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Bi-fidelity conditional value-at-risk estimation by dimensionally decomposed generalized polynomial chaos expansion


Digital twin models allow us to continuously assess the possible risk of damage and failure of a complex system. Yet high-fidelity digital twin models can be computationally expensive, making quick-turnaround assessment challenging. Toward this goal, this article proposes a novel bi-fidelity method for estimating the conditional value-at-risk (CVaR) for nonlinear systems subject to dependent and high-dimensional inputs. For models that can be evaluated fast, a method that integrates the dimensionally decomposed generalized polynomial chaos expansion (DD-GPCE) approximation with a standard sampling-based CVaR estimation is proposed. For expensive-to-evaluate models, a new bi-fidelity method is proposed that couples the DD-GPCE with a Fourier-polynomial expansion of the mapping between the stochastic low-fidelity and high-fidelity output data to ensure computational efficiency. The method employs measure-consistent orthonormal polynomials in the random variable of the low-fidelity output to approximate the high-fidelity output. Numerical results for a structural mechanics truss with 36-dimensional (dependent random variable) inputs indicate that the DD-GPCE method provides very accurate CVaR estimates that require much lower computational effort than standard GPCE approximations. A second example considers the realistic problem of estimating the risk of damage to a fiber-reinforced composite laminate. The high-fidelity model is a finite element simulation that is prohibitively expensive for risk analysis, such as CVaR computation. Here, the novel bi-fidelity method can accurately estimate CVaR as it includes low-fidelity models in the estimation procedure and uses only a few high-fidelity model evaluations to significantly increase accuracy.

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  1. The GPCE in (6) should not be confused with that of (Xiu and Karniadakis 2002). The GPCE, presented here, is meant for an arbitrary dependent probability distribution of random input. In contrast, the existing PCE, whether classical (Wiener 1938) or generalized (Xiu and Karniadakis 2002), still requires independent random inputs.


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This material is based on research sponsored by the Air Force Research Lab (AFRL) and Defense Advanced Research Projects Agency (DARPA) under agreement number FA8650-21-2-7126. The U.S. Government is authorized to reproduce and distribute reprints for Governmental purposes notwithstanding any copyright notation thereon.

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The MATLAB code files of the Examples 1–2 are provided in the following Github repository: Unfortunately, the source codes implementing a set of built-in Abaqus functions for FEA, used in Example 2, cannot be shared due to the external code license. Readers further interested in the codes are encouraged to contact the authors by e-mail.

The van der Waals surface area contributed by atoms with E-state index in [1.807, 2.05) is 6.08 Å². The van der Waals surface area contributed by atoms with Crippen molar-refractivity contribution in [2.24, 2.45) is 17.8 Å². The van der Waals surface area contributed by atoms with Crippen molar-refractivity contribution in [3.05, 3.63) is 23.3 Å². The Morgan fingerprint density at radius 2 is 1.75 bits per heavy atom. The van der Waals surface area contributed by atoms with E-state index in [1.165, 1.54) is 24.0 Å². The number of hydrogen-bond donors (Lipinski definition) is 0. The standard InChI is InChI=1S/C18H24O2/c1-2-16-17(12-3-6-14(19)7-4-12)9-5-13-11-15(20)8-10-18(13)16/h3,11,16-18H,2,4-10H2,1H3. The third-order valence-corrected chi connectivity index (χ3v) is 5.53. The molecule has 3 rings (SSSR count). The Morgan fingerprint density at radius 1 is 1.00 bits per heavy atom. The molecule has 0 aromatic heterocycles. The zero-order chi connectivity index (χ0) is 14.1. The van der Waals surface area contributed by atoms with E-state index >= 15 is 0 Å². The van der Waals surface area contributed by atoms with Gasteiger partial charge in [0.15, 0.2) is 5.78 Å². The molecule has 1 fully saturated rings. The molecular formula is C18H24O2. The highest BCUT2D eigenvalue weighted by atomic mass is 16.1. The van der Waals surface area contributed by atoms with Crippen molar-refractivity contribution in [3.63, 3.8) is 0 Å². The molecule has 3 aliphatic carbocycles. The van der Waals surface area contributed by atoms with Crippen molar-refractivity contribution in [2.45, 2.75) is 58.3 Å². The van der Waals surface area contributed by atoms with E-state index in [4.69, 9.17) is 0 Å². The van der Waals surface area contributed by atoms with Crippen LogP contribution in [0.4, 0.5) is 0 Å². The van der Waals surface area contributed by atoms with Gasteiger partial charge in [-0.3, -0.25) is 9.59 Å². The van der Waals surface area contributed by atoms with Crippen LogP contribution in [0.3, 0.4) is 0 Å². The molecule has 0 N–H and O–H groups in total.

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Appendix: Three step process to construct measure-consistent orthonormal polynomials

Appendix: Three step process to construct measure-consistent orthonormal polynomials

This appendix summarizes a process to generate the multivariate orthonormal polynomial basis of GPCE in Sect. 2.3. The orthonormal polynomial functions are consistent with an arbitrary, non-product-type probability measure \(f_{\textbf{X}}(\textbf{x})\text {d}\textbf{x}\) of \(\textbf{X}\) and determined by the following three steps.

  1. 1.

    Given \(m \in \mathbb {N}_0\), create an \(L_{N,m}\)-dimensional column vector

    $$\begin{aligned} \textbf{M}_m(\textbf{x})=(\textbf{x}^{\textbf{j}^{(1)}},\ldots ,\textbf{x}^{\textbf{j}^{(L_{N,m})}})^{\intercal }, \end{aligned}$$

    of monomials whose elements are the monomials \(\textbf{x}^{\textbf{j}}\) for \(|\textbf{j}|\le m\) arranged in the aforementioned order. It is referred to as the monomial vector in \(\textbf{x}=(x_1,\ldots ,x_N)^\intercal\) of degree at most m.

  2. 2.

    Construct an \(L_{N,m} \times L_{N,m}\) monomial moment matrix of \(\textbf{M}_m(\textbf{X})\), defined as

    $$ {\textbf{G}}_m:= \mathop {\mathrm {\mathbb {E}}}\limits [\textbf{M}_m(\textbf{X})\textbf{M}_{m}^{\intercal }(\textbf{X})]=\int _{\mathbb {{\bar{A}}}^{N}}\textbf{M}_{m}(\textbf{x})\textbf{M}_{m}^{\intercal }(\textbf{x}) f_{\textbf{X}}(\textbf{x})\text {d}.$$

    For an arbitrary PDF \(f_{\textbf{X}}(\textbf{x})\), \(\textbf{G}_m\) cannot be determined exactly, but it can be estimated with good accuracy by numerical integration and/or sampling methods (Lee and Rahman 2020).

  3. 3.

    Select the \(L_{N,m} \times L_{N,m}\) whitening matrix \({\textbf{W}}_m\) from the Cholesky decomposition of the monomial moment matrix \({\textbf{G}}_m\) (Rahman 2018), leading to

    $$\begin{aligned} {\textbf{W}}_{m}^{-1}{\textbf{W}}_{m}^{-\intercal }={\textbf{G}}_{m}. \end{aligned}$$

    Then employ the whitening transformation to generate multivariate orthonormal polynomials from

    $$\begin{aligned} {\varvec{\Psi }}_m(\textbf{x})={\textbf{W}}_m \textbf{M}_m(\textbf{x}). \end{aligned}$$

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Lee, D., Kramer, B. Bi-fidelity conditional value-at-risk estimation by dimensionally decomposed generalized polynomial chaos expansion. Struct Multidisc Optim 66, 33 (2023).

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  • Risk measures
  • Conditional value-at-risk
  • Generalized polynomial chaos expansion
  • Dimensionally decomposed GPCE
  • Bi-fidelity modeling